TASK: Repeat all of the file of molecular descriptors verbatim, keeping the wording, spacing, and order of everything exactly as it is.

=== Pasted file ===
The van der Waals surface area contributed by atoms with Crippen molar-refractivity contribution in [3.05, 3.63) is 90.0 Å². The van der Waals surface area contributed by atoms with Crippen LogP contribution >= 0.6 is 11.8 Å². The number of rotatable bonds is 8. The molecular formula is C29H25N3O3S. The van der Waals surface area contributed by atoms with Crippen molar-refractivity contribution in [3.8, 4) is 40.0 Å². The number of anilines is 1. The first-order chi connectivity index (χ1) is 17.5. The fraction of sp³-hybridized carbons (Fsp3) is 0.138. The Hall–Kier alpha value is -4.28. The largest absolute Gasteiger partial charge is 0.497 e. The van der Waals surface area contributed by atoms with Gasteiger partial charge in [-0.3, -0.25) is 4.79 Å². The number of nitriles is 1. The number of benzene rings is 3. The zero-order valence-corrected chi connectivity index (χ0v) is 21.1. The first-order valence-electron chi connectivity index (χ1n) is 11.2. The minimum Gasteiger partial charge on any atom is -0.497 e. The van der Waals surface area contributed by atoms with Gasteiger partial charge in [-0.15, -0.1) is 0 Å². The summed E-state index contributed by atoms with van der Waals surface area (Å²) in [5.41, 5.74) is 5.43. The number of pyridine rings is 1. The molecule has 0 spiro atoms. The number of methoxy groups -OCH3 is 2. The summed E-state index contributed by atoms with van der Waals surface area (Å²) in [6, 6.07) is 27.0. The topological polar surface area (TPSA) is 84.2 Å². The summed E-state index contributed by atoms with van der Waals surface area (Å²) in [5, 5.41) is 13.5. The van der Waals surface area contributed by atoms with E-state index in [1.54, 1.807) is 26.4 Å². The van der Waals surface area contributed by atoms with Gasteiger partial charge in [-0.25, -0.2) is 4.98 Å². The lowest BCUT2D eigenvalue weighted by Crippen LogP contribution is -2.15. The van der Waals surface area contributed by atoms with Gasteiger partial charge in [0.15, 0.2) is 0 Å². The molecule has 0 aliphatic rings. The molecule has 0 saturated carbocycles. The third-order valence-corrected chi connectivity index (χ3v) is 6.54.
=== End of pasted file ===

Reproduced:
The van der Waals surface area contributed by atoms with Crippen molar-refractivity contribution in [3.05, 3.63) is 90.0 Å². The van der Waals surface area contributed by atoms with Crippen LogP contribution >= 0.6 is 11.8 Å². The number of rotatable bonds is 8. The molecular formula is C29H25N3O3S. The van der Waals surface area contributed by atoms with Crippen molar-refractivity contribution in [3.8, 4) is 40.0 Å². The number of anilines is 1. The first-order chi connectivity index (χ1) is 17.5. The fraction of sp³-hybridized carbons (Fsp3) is 0.138. The Hall–Kier alpha value is -4.28. The largest absolute Gasteiger partial charge is 0.497 e. The van der Waals surface area contributed by atoms with Gasteiger partial charge in [-0.3, -0.25) is 4.79 Å². The number of nitriles is 1. The number of benzene rings is 3. The zero-order valence-corrected chi connectivity index (χ0v) is 21.1. The first-order valence-electron chi connectivity index (χ1n) is 11.2. The minimum Gasteiger partial charge on any atom is -0.497 e. The van der Waals surface area contributed by atoms with Gasteiger partial charge in [-0.15, -0.1) is 0 Å². The summed E-state index contributed by atoms with van der Waals surface area (Å²) in [5.41, 5.74) is 5.43. The number of pyridine rings is 1. The molecule has 0 spiro atoms. The number of methoxy groups -OCH3 is 2. The summed E-state index contributed by atoms with van der Waals surface area (Å²) in [6, 6.07) is 27.0. The topological polar surface area (TPSA) is 84.2 Å². The summed E-state index contributed by atoms with van der Waals surface area (Å²) in [5, 5.41) is 13.5. The van der Waals surface area contributed by atoms with E-state index in [1.54, 1.807) is 26.4 Å². The van der Waals surface area contributed by atoms with Gasteiger partial charge in [-0.25, -0.2) is 4.98 Å². The lowest BCUT2D eigenvalue weighted by Crippen LogP contribution is -2.15. The van der Waals surface area contributed by atoms with Gasteiger partial charge in [0.15, 0.2) is 0 Å². The molecule has 0 aliphatic rings. The molecule has 0 saturated carbocycles. The third-order valence-corrected chi connectivity index (χ3v) is 6.54.